Theoretically, access to every road in the UK is subject to the view of the police over the likelihood of breaches of the peace therein—and so Downing Street is no different and is not exceptional. Yet the exercise of powers to prevent breaches of the peace needs to be connected to some view of the likelihood of such breaches occurring. A government chief whip seeking to cycle down a public highway is not a threat to the common peace in any way. Furthermore, obstructing the Queen’s Highway is also an offence, and the police in this instance committed it. It is a serious breach of the law for the police in Downing Street to refuse to open the gate to allow traffic to gain access to the road, unless there are good reasons to believe that doing so will prevent a breach of the peace from happening, and in this instance allowing Mr Mitchell to cycle in an outward direction would not have led to a breach of the peace.
It may be a minor matter, but it does dovetail with the general way we are governed nowadays, with cameras everywhere, with police refusing to be photographed on bogus “terrorism” grounds, and little attempt to place the decisions of officialdom on a legal footing. It would be possible to gazette Downing Street as a restricted area, and not a public highway, if the authorities believed they had reason to do so—the fact that they have not done so shows they believe the law is whatever they wish to do.
We have all been treated badly by officious bureaucrats, whether the doctors’ surgeries who claim in large signs that their staff are being verbally attacked by patients (probably an attempt to stick up for themselves to the bureaucratic scum who run these infernal places); to letters from HMRC threatening to levy fines for non-compliance with their deadlines (the threat is illegal under the Bill of Rights, but unlikely to be challenged by the publicly funded courts); and, yes, to policemen who claim the right to arrest you for insulting language.
This is the New Establishment. As with all ruling classes, the business of government is not fully done by the real elite themselves: they maintain huge numbers of hangers-on who implement their rules. In the old days, lords had agents who would evict their tenants and capitalists had foremen who fired the workers. Nowadays, the real elite are the public-sector barons and bureaucrats, including police chiefs and civil servants, whose edicts are enforced by a much more extensive network of employees down to every individual policeman, council worker, nurse and teacher.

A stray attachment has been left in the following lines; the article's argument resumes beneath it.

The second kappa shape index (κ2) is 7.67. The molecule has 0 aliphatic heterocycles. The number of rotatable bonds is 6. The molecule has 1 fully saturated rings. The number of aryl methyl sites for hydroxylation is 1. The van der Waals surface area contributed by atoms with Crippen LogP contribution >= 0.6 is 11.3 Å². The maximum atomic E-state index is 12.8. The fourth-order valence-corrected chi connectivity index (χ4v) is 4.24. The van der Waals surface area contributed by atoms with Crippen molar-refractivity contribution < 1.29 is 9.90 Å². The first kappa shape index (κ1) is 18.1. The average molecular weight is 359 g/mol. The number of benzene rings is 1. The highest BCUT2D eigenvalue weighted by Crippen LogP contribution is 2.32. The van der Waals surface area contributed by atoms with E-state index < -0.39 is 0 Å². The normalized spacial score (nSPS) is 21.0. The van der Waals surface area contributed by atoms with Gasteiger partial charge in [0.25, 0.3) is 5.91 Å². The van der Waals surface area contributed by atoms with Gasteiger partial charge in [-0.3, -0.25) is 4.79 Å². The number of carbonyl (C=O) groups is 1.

The unbearable nature of the modern class system is that it is impossible to escape the officious minions of these new rulers. They are everywhere, as you would expect from a state that spends around half our GDP. And the mindset is ubiquitous—down to the humble policeman who proclaims it is “policy” not to open the gates on a public highway. He didn’t explain why policy could justify obstructing the Queen’s Highway. So Mr Mitchell was right, the policeman was a “pleb”—a minion with a badge. It seems the “respect” and “honour” such low-level officials demand is a way of forcing us to accept the right to rule of the public-sector barons, and the legitimacy of their rule.
How can we still be confused today as to who our rulers are? If we can’t see the police with their officious self-made rules are our real rulers and government chief whips are ultimately their servants (and not ours), then we can’t really comment usefully on politics at all. The inability to walk down Downing Street is a powerful symbol of the separation between the elite and those they govern nowadays. To think that before the 1970s tourists were able to take photographs of themselves on the very steps of No. 10 itself! Now we cannot get at our rulers at all!